Faden and Beauchamp's 1986 work A History and Theory of Informed Consent is a primary source for informed consent theory within the legal and medical fields. It explores two foundations in moral theory for informed consent: one describing an autonomous authorisation action by a subject, incorporating the concepts of understanding, noncontrol (voluntariness), and intention; and the other, effective consent, decided within a set of rules in public policy, with such concepts as disclosure and competence. These general concepts of understanding, noncontrol, disclosure, and competence have been, as we have seen, readily incorporated into the general ethical theory literature in medical and legal fields, and other related fields such as behavioural sciences. They have also been used as the basis for discussion about informed consent within other fields, including information technology [Friedman & Howe, 2002], which will be discussed in Chapter 3. The use of this book in particular as the basis for the examination of informed consent theory is grounded in the fact that almost all of the literature on informed consent in information technology refers back to Faden and Beauchamp for the theory used in developing informed consent practice [Brownsword, 2008,Friedman & Howe, 2002]1.2. I also look at some other primary sources for informed consent theory, but due to the sparseness of the literature on informed consent in IT I determined it best to examine the theories appropriated for the field. My main concern is outlining these appropriated theories as they relate to the practice, and determining whether they are useful and relevant for establishing reasonable informed consent in information technology. Arguing the particulars of the theories from first principles is therefore not within my scope, especially highly contentious topics, such as intention and understanding, where there is widespread disagreement within philosophy of mind, psychology, and other areas. Thus I have focussed on the relevant topics, namely the theories themselves, the theories' establishment of applicable concepts, and their application to the medical, legal, and information technology fields.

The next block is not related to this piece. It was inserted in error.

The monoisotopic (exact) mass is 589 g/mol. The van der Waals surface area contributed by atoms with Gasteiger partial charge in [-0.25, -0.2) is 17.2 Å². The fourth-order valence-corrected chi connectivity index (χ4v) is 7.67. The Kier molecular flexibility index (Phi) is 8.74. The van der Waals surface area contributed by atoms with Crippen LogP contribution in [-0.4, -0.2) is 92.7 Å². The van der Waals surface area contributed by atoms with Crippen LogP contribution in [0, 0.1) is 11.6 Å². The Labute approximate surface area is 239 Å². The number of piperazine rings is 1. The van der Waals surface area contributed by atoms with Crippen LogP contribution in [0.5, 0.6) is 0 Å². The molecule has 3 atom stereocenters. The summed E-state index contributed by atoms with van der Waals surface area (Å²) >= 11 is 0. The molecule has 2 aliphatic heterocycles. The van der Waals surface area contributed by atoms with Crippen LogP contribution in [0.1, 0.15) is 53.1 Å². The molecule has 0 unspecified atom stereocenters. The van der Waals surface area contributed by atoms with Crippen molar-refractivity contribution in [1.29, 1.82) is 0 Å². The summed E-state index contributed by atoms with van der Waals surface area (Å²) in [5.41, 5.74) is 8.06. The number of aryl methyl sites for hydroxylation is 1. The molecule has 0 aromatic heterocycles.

I am particularly interested in Faden and Beauchamp's account of informed consent because not only does it form the basis for most of the literature in informed consent theory and practice, but the effective consent model is closest to that actually used in information technology procedures. I am not interested in arguing against Faden and Beauchamp's theory as it applies to medical and clinical medical situations. I wish instead to establish that this theory is not appropriate for information technology use, both because of its grounding in autonomy (see section 1.2.1) and the difficulty of applying that to information technology situations, and because it allows for too much leeway in its requirements for sufficiency in areas such as understanding (see section 1.2.1).
Faden and Beauchamp begin by first exploring the idea of autonomy and how it underpins the idea of informed consent; they then discuss the main ethical concepts: intention, understanding, and noncontrol. These concepts are tied together to form the autonomous action part of the authorisation, and it is this act that constitutes their ``first sense'' of informed consent, that of informed consent as an autonomous authorisation action.